The Certainty of Donald Rumsfeldtags: Donald Rumsfeld
When I first met Donald Rumsfeld in his
offices in Washington, D.C., one of the things I said to him was that if
we could provide an answer to the American public about why we went to
war in Iraq, we would be rendering an important service. He agreed.
Unfortunately, after having spent 33 hours over the course of a year
interviewing Mr. Rumsfeld, I fear I know less about the origins of the
Iraq war than when I started. A question presents itself: How could that
be? How could I know less rather than more? Was he hiding something? Or was there really little more than met the eye?
Many people associate the phrases the known known, the known unknown and the unknown unknown with Rumsfeld, but few people are aware of how he first presented these ideas to the public. It was at a Pentagon news conference on Feb. 12, 2002. Reporters filed in to the Pentagon Briefing Room — five months after 9/11 and a year before the invasion of Iraq. The verbal exchanges that followed provide an excursion into a world no less irrational, no less absurd, than the worlds Lewis Carroll created in Alice in Wonderland....
The power of dogma versus evidence. We have been transported back to 1633. To Galileo Galilei standing before the Inquisition disputing the geocentric versus the heliocentric solar system. For the Inquisition, Galileo’s calculations conflict with dogma. But for Galileo, his calculations reveal the true nature of the universe — the true nature of reality. (The scene is memorialized in a painting by Joseph-Nicolas Robert-Fleury, Galileo Galilei Before Members of the Holy Office in the Vatican in 1633 — a painting of a painting with Raphael’s Disputation of the Holy Sacrament looming in the background.)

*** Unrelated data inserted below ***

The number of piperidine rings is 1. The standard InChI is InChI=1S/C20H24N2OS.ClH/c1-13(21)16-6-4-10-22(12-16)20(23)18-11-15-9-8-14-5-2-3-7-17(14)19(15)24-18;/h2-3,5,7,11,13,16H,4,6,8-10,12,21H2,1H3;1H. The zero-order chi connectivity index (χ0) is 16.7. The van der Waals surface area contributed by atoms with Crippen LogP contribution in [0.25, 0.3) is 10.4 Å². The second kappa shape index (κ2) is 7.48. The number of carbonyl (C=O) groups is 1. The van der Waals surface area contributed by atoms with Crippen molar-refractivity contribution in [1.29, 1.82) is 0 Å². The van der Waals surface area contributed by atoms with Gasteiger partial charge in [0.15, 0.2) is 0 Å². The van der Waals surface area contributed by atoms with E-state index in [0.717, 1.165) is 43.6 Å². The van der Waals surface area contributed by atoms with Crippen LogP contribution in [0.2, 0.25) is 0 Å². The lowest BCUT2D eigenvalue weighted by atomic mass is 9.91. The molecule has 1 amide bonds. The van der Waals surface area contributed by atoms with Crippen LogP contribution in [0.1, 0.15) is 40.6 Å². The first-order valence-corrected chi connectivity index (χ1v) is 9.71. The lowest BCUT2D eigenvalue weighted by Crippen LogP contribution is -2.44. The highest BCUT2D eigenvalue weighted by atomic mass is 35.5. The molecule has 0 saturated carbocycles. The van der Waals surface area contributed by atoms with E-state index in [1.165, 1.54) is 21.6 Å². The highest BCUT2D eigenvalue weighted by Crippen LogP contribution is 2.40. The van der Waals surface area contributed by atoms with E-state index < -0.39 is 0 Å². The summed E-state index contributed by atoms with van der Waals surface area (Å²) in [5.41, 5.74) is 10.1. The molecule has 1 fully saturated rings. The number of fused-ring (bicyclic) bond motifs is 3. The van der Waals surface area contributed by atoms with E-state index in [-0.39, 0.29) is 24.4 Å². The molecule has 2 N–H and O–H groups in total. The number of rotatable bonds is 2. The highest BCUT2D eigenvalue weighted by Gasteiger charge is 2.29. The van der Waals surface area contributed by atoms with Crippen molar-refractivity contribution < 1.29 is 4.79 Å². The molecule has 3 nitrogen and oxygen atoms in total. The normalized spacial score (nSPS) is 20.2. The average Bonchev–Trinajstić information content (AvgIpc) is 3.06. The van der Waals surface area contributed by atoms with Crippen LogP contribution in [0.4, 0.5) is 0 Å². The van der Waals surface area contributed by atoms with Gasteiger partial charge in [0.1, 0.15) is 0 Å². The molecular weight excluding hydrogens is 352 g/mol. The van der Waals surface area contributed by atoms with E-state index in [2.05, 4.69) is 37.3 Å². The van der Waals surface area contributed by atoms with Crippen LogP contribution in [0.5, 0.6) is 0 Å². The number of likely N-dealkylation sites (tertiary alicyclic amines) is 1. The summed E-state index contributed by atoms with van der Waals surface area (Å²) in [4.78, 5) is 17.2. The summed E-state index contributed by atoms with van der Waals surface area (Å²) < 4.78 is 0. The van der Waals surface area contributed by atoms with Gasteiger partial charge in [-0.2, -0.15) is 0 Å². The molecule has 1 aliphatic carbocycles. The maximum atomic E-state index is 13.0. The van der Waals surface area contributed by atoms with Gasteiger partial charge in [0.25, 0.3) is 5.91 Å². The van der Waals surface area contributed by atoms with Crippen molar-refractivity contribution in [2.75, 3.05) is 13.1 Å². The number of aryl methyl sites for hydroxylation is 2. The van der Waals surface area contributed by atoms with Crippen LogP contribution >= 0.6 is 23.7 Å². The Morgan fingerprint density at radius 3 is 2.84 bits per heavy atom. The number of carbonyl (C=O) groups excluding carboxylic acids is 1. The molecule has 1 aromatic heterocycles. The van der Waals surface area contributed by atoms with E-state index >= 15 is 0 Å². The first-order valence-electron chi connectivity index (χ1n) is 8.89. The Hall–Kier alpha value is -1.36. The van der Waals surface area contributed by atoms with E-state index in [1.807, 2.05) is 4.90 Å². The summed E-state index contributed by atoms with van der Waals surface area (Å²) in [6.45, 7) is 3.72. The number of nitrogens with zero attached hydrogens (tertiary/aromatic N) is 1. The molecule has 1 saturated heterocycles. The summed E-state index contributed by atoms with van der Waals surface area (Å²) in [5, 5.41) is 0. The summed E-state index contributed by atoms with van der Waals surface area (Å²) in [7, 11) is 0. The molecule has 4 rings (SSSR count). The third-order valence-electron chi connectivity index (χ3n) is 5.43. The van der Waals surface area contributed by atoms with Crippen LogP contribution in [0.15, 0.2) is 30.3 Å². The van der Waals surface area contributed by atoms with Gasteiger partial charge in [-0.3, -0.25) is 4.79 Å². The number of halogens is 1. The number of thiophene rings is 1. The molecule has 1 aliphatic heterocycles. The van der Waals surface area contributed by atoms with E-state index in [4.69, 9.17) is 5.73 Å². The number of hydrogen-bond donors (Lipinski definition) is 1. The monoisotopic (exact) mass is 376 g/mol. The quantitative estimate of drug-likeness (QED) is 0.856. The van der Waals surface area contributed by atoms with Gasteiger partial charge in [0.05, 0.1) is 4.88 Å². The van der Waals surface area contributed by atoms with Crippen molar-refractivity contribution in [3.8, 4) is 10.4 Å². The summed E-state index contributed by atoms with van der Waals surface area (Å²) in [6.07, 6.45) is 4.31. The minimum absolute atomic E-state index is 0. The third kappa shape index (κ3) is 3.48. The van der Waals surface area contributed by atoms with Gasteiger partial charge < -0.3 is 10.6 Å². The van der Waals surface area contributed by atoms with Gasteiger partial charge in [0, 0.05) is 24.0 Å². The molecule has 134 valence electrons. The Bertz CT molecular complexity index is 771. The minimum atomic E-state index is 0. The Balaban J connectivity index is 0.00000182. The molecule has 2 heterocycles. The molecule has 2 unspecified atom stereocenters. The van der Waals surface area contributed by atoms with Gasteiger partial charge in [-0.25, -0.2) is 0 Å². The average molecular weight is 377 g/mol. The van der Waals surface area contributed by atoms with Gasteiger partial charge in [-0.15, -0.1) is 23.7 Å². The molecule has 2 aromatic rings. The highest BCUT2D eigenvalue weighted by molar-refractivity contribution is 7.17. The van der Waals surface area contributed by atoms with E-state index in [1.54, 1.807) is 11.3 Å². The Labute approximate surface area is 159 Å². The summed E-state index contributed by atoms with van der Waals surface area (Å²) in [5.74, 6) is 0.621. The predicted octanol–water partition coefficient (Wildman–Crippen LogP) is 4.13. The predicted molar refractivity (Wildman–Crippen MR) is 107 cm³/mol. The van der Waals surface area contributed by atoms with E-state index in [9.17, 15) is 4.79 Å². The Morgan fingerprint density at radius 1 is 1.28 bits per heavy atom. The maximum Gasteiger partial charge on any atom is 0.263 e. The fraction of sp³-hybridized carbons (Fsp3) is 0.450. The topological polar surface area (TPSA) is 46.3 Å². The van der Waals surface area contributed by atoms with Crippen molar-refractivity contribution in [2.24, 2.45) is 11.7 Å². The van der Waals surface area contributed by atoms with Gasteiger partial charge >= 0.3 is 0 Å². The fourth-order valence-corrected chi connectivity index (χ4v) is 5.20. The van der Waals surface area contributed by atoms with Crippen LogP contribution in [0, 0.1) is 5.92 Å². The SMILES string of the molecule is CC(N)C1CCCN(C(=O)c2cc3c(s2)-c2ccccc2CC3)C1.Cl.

These 17th century debates remind us that if you have an unshakable belief in something, then no amount of evidence (or lack of evidence) can convince you otherwise. (There are always anti-rationalist objections to everything and anything. It is curious, however, to hear them in the 21st century rather than in the 17th.)...
comments powered by Disqus
- Joan Baez, Sly Stone, Steve Martin, Ben E. King -- all honored by the Library of Congress
- StoryCorps to Launch Global Expansion With $1M TED Prize
- Hofstra Event Looks at Bush Presidency
- Did Israel steal uranium from a town in Pennsylvania in the 1960s?
- Sequel to Nelson Mandela's Long Walk to Freedom to be published next year
- Emory’s Leslie Harris says we should remember the racist roots of American colleges as we think about what went wrong at OU and other schools
- Stanford historian looks to the U.S. Postal Service to map the boom and bust of 19th-century American West
- U.S. historian denounces Japanese scholars' statement over wartime sexual slavery
- Timothy V Johnson Named Head of Tamiment Library
- History Camp "unconference" returns for the second year in Boston